Do you enjoy those moments when the lights inside houses are already on but the curtains are still open? It's peeping-in time! Your eyes greedily search the private domain for "the real living". Of course you see signs of everyday routine and boredom, but also that spark of domestic movement that is what really interests you.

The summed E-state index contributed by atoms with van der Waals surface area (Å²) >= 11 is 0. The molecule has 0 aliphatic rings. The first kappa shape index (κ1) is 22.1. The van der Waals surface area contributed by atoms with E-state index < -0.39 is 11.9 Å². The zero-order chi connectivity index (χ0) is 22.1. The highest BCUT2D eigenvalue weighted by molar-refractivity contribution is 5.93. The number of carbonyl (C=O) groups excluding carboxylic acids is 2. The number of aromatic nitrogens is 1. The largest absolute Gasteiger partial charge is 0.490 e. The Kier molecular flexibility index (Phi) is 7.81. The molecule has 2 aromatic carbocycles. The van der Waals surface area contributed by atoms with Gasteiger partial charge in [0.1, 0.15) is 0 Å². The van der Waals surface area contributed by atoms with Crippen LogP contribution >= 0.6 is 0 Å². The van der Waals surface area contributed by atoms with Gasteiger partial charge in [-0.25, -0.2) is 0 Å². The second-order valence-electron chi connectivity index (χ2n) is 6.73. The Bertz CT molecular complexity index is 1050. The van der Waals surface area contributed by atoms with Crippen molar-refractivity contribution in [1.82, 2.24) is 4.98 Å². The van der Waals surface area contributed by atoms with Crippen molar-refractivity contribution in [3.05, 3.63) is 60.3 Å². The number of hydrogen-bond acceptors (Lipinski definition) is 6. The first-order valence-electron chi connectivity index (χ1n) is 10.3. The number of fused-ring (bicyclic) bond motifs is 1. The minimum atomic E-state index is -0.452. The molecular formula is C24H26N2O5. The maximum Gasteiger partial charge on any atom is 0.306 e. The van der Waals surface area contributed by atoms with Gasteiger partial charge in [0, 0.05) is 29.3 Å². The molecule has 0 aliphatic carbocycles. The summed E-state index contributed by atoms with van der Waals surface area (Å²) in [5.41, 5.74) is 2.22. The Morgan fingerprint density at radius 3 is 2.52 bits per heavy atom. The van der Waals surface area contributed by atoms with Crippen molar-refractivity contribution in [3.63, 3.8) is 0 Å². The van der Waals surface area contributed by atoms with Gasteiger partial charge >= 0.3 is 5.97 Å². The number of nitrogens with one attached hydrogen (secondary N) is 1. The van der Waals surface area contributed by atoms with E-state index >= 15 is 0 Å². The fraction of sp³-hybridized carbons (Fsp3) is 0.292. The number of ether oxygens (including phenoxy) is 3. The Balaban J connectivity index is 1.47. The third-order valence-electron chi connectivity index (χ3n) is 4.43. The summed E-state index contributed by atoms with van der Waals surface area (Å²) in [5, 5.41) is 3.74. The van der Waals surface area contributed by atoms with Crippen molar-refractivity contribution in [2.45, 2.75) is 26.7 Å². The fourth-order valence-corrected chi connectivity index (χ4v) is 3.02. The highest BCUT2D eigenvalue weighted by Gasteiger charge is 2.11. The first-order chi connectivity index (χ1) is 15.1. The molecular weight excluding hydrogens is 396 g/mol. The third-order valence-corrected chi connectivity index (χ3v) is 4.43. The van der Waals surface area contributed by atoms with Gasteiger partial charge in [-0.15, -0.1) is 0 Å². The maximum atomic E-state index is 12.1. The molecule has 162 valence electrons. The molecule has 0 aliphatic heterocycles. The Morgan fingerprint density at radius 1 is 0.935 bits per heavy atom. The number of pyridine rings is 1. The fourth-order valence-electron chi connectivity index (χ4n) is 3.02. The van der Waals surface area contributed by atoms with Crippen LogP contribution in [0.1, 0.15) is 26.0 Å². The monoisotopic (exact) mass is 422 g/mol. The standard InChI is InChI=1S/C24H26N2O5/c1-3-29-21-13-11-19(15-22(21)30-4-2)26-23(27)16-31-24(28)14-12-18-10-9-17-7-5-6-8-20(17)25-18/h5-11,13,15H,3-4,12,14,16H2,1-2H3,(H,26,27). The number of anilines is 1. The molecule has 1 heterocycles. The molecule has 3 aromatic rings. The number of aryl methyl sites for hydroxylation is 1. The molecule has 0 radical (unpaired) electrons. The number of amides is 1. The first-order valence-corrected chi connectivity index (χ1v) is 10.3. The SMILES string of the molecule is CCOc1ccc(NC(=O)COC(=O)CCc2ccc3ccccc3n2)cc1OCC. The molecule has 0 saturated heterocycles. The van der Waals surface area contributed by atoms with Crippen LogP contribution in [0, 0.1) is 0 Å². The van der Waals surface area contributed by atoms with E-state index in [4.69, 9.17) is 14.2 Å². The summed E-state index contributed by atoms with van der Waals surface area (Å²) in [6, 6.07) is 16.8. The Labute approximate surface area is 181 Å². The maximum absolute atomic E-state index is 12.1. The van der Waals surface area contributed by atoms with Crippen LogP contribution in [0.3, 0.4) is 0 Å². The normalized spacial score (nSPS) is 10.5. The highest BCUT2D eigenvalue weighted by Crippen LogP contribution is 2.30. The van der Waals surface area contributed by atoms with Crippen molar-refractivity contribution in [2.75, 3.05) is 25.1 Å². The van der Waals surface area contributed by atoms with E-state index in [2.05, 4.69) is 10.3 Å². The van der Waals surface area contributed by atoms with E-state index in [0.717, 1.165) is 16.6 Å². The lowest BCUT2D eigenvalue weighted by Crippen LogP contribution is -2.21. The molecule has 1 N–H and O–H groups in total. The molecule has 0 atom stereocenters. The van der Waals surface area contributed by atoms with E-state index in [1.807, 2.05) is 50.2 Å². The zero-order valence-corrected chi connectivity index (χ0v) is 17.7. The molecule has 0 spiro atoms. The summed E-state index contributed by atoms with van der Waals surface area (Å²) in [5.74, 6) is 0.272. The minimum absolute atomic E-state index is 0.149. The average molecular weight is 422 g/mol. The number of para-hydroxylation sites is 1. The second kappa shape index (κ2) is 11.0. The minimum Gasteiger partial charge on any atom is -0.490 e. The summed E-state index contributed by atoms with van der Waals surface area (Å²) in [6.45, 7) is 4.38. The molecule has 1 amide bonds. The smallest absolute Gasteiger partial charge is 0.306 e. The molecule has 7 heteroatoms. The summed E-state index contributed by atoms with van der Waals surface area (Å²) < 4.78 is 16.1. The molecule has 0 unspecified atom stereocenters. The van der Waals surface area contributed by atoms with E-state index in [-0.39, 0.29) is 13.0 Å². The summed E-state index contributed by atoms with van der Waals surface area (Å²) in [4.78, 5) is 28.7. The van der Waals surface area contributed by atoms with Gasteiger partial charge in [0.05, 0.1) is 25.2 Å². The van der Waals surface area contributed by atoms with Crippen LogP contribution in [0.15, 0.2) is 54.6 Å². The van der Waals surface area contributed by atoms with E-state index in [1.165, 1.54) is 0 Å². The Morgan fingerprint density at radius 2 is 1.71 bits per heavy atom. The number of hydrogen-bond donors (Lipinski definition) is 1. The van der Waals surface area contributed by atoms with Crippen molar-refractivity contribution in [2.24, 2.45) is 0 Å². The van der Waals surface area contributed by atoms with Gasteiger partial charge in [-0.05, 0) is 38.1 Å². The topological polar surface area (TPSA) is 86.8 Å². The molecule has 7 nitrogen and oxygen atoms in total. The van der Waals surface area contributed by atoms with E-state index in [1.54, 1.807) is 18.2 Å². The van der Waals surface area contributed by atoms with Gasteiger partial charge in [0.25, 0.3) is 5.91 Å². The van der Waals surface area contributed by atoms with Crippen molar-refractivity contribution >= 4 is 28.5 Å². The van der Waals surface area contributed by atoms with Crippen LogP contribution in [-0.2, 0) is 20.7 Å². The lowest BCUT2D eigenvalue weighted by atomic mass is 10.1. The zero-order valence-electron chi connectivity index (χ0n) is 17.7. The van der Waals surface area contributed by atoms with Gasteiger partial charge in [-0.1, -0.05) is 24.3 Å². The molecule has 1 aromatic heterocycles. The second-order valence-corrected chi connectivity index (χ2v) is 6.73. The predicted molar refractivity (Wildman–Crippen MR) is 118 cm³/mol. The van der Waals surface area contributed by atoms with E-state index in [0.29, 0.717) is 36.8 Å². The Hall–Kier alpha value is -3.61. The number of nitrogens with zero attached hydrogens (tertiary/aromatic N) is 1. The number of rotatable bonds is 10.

Living is a play without words. The characters are vague, and so is the plot, but the set is razor-sharp. There is a leap in time. A pregnant silence. You may find it agreeable. Or unbearable. This is an improper use of the living room. A sideways glance. Or a violation of privacy, of your fellow humans and of yourself. Since it premiered in 2004, Tristero have performed five sell-out series of Abigail's Party, a bitter-sweet comedy by the film-maker and playwright Mike Leigh. A crucial and controversial element in this production was the stage set: a hyper-realistic reconstruction of a living room in the style of the early seventies, right down to the clink of ice cubes for the gin and tonic and Demis Roussos on the turntable. Living is based on this set. The living room is a thoroughfare for the occupants and visitors, with their thoughts, desires and fantasies. Living is a performance without words that is a cross between theatre, dance and live installation. The focus is on movement and atmosphere. Abigail's Party and Living are two separate performances, each created on the basis of personal necessity, which could be combined to form a diptych. However, Living should stand up alone. Anyone who sees both plays will unquestionably find that the experience of viewing one influences that of the other.